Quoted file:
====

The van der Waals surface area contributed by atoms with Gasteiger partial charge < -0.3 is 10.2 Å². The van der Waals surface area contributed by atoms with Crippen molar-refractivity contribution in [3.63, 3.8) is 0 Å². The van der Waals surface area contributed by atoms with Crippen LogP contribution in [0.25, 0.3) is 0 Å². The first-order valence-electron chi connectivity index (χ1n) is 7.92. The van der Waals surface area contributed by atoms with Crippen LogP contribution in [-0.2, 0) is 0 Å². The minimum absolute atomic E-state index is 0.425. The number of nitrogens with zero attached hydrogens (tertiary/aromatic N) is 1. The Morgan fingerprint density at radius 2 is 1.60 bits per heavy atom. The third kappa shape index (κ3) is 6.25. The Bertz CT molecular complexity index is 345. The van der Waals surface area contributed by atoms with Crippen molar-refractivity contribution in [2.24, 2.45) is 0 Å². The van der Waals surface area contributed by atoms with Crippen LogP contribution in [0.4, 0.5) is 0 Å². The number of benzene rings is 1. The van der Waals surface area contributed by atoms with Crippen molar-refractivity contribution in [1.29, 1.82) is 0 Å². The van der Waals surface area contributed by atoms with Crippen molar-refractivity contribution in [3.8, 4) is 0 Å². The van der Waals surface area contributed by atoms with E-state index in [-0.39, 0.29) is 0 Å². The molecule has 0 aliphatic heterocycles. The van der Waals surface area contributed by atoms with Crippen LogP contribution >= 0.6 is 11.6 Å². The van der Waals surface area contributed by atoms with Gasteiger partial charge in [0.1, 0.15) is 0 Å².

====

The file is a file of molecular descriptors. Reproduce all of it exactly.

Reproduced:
The van der Waals surface area contributed by atoms with Gasteiger partial charge < -0.3 is 10.2 Å². The van der Waals surface area contributed by atoms with Crippen molar-refractivity contribution in [3.63, 3.8) is 0 Å². The van der Waals surface area contributed by atoms with Crippen LogP contribution in [0.25, 0.3) is 0 Å². The first-order valence-electron chi connectivity index (χ1n) is 7.92. The van der Waals surface area contributed by atoms with Crippen LogP contribution in [-0.2, 0) is 0 Å². The minimum absolute atomic E-state index is 0.425. The number of nitrogens with zero attached hydrogens (tertiary/aromatic N) is 1. The Morgan fingerprint density at radius 2 is 1.60 bits per heavy atom. The third kappa shape index (κ3) is 6.25. The Bertz CT molecular complexity index is 345. The van der Waals surface area contributed by atoms with Crippen molar-refractivity contribution in [2.24, 2.45) is 0 Å². The van der Waals surface area contributed by atoms with Crippen LogP contribution in [0.4, 0.5) is 0 Å². The number of benzene rings is 1. The van der Waals surface area contributed by atoms with Crippen molar-refractivity contribution in [1.29, 1.82) is 0 Å². The van der Waals surface area contributed by atoms with Crippen molar-refractivity contribution in [3.8, 4) is 0 Å². The van der Waals surface area contributed by atoms with E-state index in [-0.39, 0.29) is 0 Å². The molecule has 0 aliphatic heterocycles. The van der Waals surface area contributed by atoms with Crippen LogP contribution >= 0.6 is 11.6 Å². The van der Waals surface area contributed by atoms with Gasteiger partial charge in [0.1, 0.15) is 0 Å².